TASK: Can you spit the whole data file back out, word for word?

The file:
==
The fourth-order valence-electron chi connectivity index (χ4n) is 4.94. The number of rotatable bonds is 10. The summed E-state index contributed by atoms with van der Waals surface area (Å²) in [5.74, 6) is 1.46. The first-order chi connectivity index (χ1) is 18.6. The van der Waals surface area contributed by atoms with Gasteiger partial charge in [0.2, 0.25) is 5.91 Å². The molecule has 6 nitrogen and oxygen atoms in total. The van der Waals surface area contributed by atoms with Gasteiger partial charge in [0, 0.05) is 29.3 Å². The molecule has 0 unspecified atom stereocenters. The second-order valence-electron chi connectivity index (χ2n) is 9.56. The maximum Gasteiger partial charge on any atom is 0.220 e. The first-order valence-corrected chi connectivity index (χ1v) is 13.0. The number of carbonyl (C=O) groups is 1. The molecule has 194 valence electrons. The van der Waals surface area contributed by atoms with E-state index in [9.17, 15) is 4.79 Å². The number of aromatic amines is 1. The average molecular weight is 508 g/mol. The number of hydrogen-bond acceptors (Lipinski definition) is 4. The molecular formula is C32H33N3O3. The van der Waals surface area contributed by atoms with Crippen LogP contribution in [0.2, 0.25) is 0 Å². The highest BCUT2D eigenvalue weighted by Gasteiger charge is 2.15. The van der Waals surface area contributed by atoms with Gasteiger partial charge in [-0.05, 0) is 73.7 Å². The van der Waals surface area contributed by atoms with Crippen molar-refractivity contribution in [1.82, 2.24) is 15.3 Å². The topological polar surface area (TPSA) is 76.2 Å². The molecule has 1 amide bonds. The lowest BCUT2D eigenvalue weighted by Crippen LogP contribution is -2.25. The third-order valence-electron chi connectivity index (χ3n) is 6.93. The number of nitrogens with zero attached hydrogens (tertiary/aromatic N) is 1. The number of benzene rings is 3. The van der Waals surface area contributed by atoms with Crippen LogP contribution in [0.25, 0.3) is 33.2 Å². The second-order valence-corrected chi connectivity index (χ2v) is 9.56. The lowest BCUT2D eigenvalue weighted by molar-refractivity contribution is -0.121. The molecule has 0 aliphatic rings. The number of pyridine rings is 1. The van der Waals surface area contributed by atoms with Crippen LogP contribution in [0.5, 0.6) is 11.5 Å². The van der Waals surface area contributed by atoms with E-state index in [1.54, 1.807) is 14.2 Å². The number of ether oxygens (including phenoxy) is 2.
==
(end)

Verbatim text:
The fourth-order valence-electron chi connectivity index (χ4n) is 4.94. The number of rotatable bonds is 10. The summed E-state index contributed by atoms with van der Waals surface area (Å²) in [5.74, 6) is 1.46. The first-order chi connectivity index (χ1) is 18.6. The van der Waals surface area contributed by atoms with Gasteiger partial charge in [0.2, 0.25) is 5.91 Å². The molecule has 6 nitrogen and oxygen atoms in total. The van der Waals surface area contributed by atoms with Gasteiger partial charge in [0, 0.05) is 29.3 Å². The molecule has 0 unspecified atom stereocenters. The second-order valence-electron chi connectivity index (χ2n) is 9.56. The maximum Gasteiger partial charge on any atom is 0.220 e. The first-order valence-corrected chi connectivity index (χ1v) is 13.0. The number of carbonyl (C=O) groups is 1. The molecule has 194 valence electrons. The van der Waals surface area contributed by atoms with E-state index in [9.17, 15) is 4.79 Å². The number of aromatic amines is 1. The average molecular weight is 508 g/mol. The number of hydrogen-bond acceptors (Lipinski definition) is 4. The molecular formula is C32H33N3O3. The van der Waals surface area contributed by atoms with Crippen LogP contribution in [0.2, 0.25) is 0 Å². The highest BCUT2D eigenvalue weighted by Gasteiger charge is 2.15. The van der Waals surface area contributed by atoms with Gasteiger partial charge in [-0.05, 0) is 73.7 Å². The van der Waals surface area contributed by atoms with Crippen molar-refractivity contribution in [1.82, 2.24) is 15.3 Å². The topological polar surface area (TPSA) is 76.2 Å². The molecule has 1 amide bonds. The lowest BCUT2D eigenvalue weighted by Crippen LogP contribution is -2.25. The third-order valence-electron chi connectivity index (χ3n) is 6.93. The number of nitrogens with zero attached hydrogens (tertiary/aromatic N) is 1. The number of benzene rings is 3. The van der Waals surface area contributed by atoms with Crippen LogP contribution in [0.25, 0.3) is 33.2 Å². The second-order valence-corrected chi connectivity index (χ2v) is 9.56. The lowest BCUT2D eigenvalue weighted by molar-refractivity contribution is -0.121. The molecule has 0 aliphatic rings. The number of pyridine rings is 1. The van der Waals surface area contributed by atoms with Crippen LogP contribution in [0.5, 0.6) is 11.5 Å². The van der Waals surface area contributed by atoms with E-state index in [1.54, 1.807) is 14.2 Å². The number of ether oxygens (including phenoxy) is 2.